Global goal setting: a pathway to results 2.5 x 2025

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Washington, DC., 7 de mayo de 2013

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Global goal setting: a pathway to results 2.5 x 2025

  1. 1. Felicia Marie Knaul, PhD Harvard Global Equity Initiative, Global Task Force on Expanded Access to Cancer Care and Control in LMICs Union for International Cancer Control Tómatelo a Pecho A.C. México Mexican Health Foundation Washington,  DC   May  7th,  2013   Global  goal  se9ng:     a  pathway  to  results   2.5  x  2025  
  2. 2. Women and mothers in LMICs face many risks through the life cycle: The New Maternal Health Agenda Diabetes 120,889 Breast cancer 166,577 Source: Estimates based on data from WHO: Global Health Observatory, 2008 and Murray et al Lancet 2011. Cervical cancer 142,744 Mortality in childbirth 342,900 - 35% in 30 years = 430, 210 deaths Women 15-59, annual deaths  
  3. 3. The Diagonal Approach to Health System Strengthening !   Rather than focusing on disease-specific vertical programs or only on horizontal system constraints, harness synergies that provide opportunities to tackle disease-specific priorities while addressing systemic gaps. !   Optimize available resources so that the whole is more than the sum of the parts. !   Bridge the divide as patients suffer diseases over a lifetime, most of it chronic.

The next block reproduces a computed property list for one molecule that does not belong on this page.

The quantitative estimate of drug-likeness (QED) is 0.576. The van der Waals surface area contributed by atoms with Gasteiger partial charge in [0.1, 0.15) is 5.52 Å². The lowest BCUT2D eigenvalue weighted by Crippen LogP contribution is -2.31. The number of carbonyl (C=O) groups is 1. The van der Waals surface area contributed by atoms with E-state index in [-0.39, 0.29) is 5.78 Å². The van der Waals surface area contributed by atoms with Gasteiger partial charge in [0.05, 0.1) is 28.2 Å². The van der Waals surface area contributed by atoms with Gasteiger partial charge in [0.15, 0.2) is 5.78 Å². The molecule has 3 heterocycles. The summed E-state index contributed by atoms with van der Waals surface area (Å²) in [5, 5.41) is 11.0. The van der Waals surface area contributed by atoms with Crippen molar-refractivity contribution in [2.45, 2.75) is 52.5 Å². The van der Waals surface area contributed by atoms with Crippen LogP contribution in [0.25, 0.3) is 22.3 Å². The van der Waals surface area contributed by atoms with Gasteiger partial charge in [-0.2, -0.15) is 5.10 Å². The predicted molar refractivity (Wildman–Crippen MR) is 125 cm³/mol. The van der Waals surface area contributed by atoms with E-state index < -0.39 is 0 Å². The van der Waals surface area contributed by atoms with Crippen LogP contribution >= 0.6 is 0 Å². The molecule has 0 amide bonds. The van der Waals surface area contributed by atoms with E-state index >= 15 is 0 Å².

4. 4. Why diagonal delivery? !  Shared risk factors !  Co-morbidity !  Life cycle approach !  Efficiency: Common need for strong health system platforms !  Knowledge sharing and inter-institutional collaboration !  Economic development !  Social justice
  5. 5. Diagonal Strategies: Positive Externalities !   Promoting prevention and healthy lifestyles: !   Reduce risk for cancer and many other diseases !   Reducing stigma around women’s cancers: !   Contributes to reducing gender discrimination !   Pain control and palliation !   Reducing barriers to access is essential for cancer as well as for for other diseases and for surgery.
  6. 6. Country examples: ‘Diagonalizing’ Financing: Integrate cancer care and control into national insurance and social security programs to express previously suppressed demand beginning with cancers of women and children: !  Mexico, Colombia, Dom Rep, Peru !  China, India, Thailand !  Rwanda, Ghana, South Africa
  7. 7. Universal Health Coverage in Mexico through Seguro Popular Horizontal  Coverage:     >  54.6  million  Beneficiaries   Ver1cal  Coverage       Diseases  and  Interven1ons:      Expanded  Benefit  Package      
  8. 8. Seguro Popular: Cancer and the Fund for Protection from Catastrophic Illness !   Accelerated, universal, vertical coverage by disease with an effective package of interventions !  2004: HIV/AIDS !  2005: cervical cancer !  2006: ALL in children !  2007: All pediatric cancers; Breast cancer !  2011: Testicular and Prostate cancer and NHL !  2012: Colorectal and ovarian cancer
  9. 9. Engaging  breast  cancer  advocates:   REPORTE  ROSA:     MEXICO